Exposure to radon is linked to a higher risk of cancer, so avoiding radon as much as possible is a good idea. You can't avoid radon completely since it is found in the earth and in the air. However, you don't want the gas to collect in your house, where you could breathe it daily for years.
If you're buying a new house or an old one, it's a good idea to have it tested for radon and to verify if it has a radon mitigation system installed. If you live in a house now that's never been tested for radon, you may want to have a test done so you know if you're being exposed to the gas. Here is some information about radon and how to have your home tested for it.
How Radon Gets In Your Home
Radon is a gas that has no color or odor, so it's not possible to detect it unless you have a test done. It seeps up through the soil underneath your house and enters your home. It can get through a concrete slab, a dirt floor crawlspace, and a basement floor and walls. Even more radon can enter your home through unsealed openings such as a sump pump or cracks in the foundation. Radon can then collect in your home, so you breathe a much higher concentration of it than you would outside.
Radon levels in your house can even fluctuate. If you keep the windows open in the spring and fall, the levels might be lower than they are in the winter and summer when your house is sealed tight and you're running the HVAC.
How To Test For Radon
You can do a short-term and long-term radon test. Work with a home radon testing company and have them explain all the testing options. A short-term test collects samples for up to a week before the radon testing company sends the sample to the lab. This gets you results fairly fast when you're concerned about your health.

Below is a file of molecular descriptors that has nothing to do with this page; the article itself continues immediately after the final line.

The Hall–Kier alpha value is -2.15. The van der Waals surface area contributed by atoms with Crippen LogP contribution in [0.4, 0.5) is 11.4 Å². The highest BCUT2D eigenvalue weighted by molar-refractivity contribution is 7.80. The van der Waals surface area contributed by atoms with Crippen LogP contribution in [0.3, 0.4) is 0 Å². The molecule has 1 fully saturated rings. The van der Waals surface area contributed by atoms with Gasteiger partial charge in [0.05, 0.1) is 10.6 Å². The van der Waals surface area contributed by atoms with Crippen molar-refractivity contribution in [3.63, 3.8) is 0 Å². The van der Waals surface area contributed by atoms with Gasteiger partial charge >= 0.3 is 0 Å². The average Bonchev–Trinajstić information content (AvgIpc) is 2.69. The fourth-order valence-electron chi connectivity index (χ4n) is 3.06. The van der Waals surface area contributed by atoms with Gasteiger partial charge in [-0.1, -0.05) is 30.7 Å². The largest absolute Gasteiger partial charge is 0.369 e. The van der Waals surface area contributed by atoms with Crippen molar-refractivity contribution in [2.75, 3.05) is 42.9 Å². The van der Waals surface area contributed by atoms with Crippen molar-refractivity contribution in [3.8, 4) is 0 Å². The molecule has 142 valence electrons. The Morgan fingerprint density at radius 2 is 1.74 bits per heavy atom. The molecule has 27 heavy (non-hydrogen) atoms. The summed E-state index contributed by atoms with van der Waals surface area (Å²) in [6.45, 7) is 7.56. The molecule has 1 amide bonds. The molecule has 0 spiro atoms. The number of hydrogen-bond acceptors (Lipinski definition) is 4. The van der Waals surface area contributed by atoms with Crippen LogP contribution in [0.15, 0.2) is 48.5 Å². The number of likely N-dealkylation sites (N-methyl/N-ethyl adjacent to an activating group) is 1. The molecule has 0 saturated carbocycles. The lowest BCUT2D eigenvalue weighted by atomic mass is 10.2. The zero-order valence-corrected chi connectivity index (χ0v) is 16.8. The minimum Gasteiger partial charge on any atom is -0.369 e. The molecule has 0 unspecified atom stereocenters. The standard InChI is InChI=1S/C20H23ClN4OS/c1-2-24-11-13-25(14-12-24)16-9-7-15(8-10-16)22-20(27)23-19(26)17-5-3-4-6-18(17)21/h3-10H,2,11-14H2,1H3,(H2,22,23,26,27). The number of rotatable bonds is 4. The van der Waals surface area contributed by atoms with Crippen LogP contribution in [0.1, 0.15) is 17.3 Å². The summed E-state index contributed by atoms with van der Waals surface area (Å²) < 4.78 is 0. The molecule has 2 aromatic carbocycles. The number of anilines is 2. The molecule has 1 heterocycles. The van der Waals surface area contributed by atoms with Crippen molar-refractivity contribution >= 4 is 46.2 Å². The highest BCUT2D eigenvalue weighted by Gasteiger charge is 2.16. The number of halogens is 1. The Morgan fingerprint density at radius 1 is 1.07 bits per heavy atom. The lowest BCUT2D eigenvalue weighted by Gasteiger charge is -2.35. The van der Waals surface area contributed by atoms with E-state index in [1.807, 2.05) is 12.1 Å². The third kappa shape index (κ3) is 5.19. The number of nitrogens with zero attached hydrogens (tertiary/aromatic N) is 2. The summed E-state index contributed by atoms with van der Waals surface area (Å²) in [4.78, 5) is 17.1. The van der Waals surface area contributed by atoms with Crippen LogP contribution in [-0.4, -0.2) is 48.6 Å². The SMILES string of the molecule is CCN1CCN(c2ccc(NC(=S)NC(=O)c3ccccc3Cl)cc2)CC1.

A long-term test can give you a better idea of the radon levels in your home across different seasons. These tests can last several months, and it's a good idea to get samples during the winter when you're running your HVAC and in milder weather when you're not using heat or air conditioning.
How Often To Have Radon Testing
Home radon testing isn't something you do once and forget about. If you make changes to your home, such as have foundation repairs done, it's a good idea to get a repeat radon test. Even if you don't make any changes, you might want to repeat the test after a few years so you can compare values, especially if your original test is on the high side.
Check with your state's health department for the recommended frequency of radon testing in your area, since some geographical areas have more radon than others.
What To Do If The Results Are High
If you ever get high test results, then it's time to talk to a radon mitigation company about what you can do to lower radon in your home. There are ways to deal with the gas safely so your health isn't in danger. Since radon can be anywhere and the levels fluctuate in homes, moving to another place to escape radon isn't the best idea since it may show up in a different home too.
For more information about radon home testing, contact a local service.